Joanna C. Valente is a human who lives in Brooklyn, New York. She is the author of Sirs & Madams (Aldrich Press, 2014), The Gods Are Dead (Deadly Chaps Press, 2015), Marys of the Sea (2016, ELJ Publications), & Xenos (2016, Agape Editions). She received her MFA in writing at Sarah Lawrence College. She is also the founder of Yes, Poetry, as well as the managing editor for Luna Luna Magazine and CCM. Some of her writing has appeared in Prelude, The Atlas Review, The Feminist Wire, BUST, Pouch, and elsewhere. She also teaches workshops at Brooklyn Poets.Read More
BY LISA MARIE BASILE
This was originally published at The Huffington Post.
This was republished here as a sort of accompaniment piece for those of you watching Netflix's new documentary, Amanda Knox, which aims to uncover why the public turned a straight-forward case into a pit of sexism and injustice.
Amanda Knox is innocent of murder.
As a reader, you may have already chosen a side, since some have made this a battle of culture and evidentiary ping pong. Either you agree with my assertion of innocence or you don’t, but there’s a bigger social issue at play here: People’s lives are being ruined by sexism and lies.
I am making an appeal to all feminists and people of rational thought: We need to speak out, regardless of our beliefs. Beyond the fact that no credible or realistic evidence places Knox or her then-boyfriend Raffaele Sollecito at the scene of Meredith Kercher’s murder, Knox’s very average sexual behavior and our sexualization of her image should not be spearheading the campaign against her.
When I ask people what they think about the case, most of them say, “It’s obvious to me that she is innocent!” yet rarely do people discuss the treatment of Knox or the impact this case will have on others or society in general. Why is it OK to lie to someone about their having HIV only to attain a list of sexual partners which would then be leaked to the media? This is an example of systematic character defamation — the modern equivalent of throwing an accused witch into the lake to see if she drowns. What sort of pain must we put others through in order to forge our own versions of the truth?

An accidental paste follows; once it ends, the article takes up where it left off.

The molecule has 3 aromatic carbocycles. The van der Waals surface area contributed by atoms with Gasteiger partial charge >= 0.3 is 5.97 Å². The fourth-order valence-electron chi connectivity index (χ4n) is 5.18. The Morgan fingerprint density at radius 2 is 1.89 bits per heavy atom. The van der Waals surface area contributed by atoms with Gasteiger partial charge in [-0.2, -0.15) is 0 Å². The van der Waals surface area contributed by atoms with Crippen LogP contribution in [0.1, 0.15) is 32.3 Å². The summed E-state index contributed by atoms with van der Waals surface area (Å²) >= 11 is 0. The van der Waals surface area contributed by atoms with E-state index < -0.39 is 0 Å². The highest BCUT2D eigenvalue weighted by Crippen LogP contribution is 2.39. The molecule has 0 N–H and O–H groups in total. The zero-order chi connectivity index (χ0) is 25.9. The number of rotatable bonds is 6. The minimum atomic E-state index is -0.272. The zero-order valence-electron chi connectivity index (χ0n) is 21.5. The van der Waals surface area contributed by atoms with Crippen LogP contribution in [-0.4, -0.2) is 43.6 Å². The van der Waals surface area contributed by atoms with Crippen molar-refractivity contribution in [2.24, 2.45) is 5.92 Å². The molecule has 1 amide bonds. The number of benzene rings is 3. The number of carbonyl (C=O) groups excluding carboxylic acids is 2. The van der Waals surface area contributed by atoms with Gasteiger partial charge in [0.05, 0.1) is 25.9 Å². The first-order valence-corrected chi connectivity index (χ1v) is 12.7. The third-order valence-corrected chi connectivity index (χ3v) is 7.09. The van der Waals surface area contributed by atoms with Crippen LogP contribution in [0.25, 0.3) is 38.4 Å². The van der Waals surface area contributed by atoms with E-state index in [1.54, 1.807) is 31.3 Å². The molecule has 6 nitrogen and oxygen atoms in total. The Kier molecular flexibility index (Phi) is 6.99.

Let’s pretend for a moment that Amanda Knox is guilty. Would her sexual partners or attractiveness matter? No. All that would matter is her culpability; you certainly don’t need to be pretty to commit murder. But the fascination and objectification of Knox’s "bad-girl" persona (when purposefully created and pitted against Kercher’s "good-girl" persona) has constructed a sort of cinematic set of lies. Is Italy afraid that a good-looking American girl actually isn’t a threat to the very fabric of modern society? It seems yes.
Knox and Sollecito’s lives will doubtfully be untainted by this miscarriage of justice, but we still can learn from the case. First, though, we should know how not to talk about it.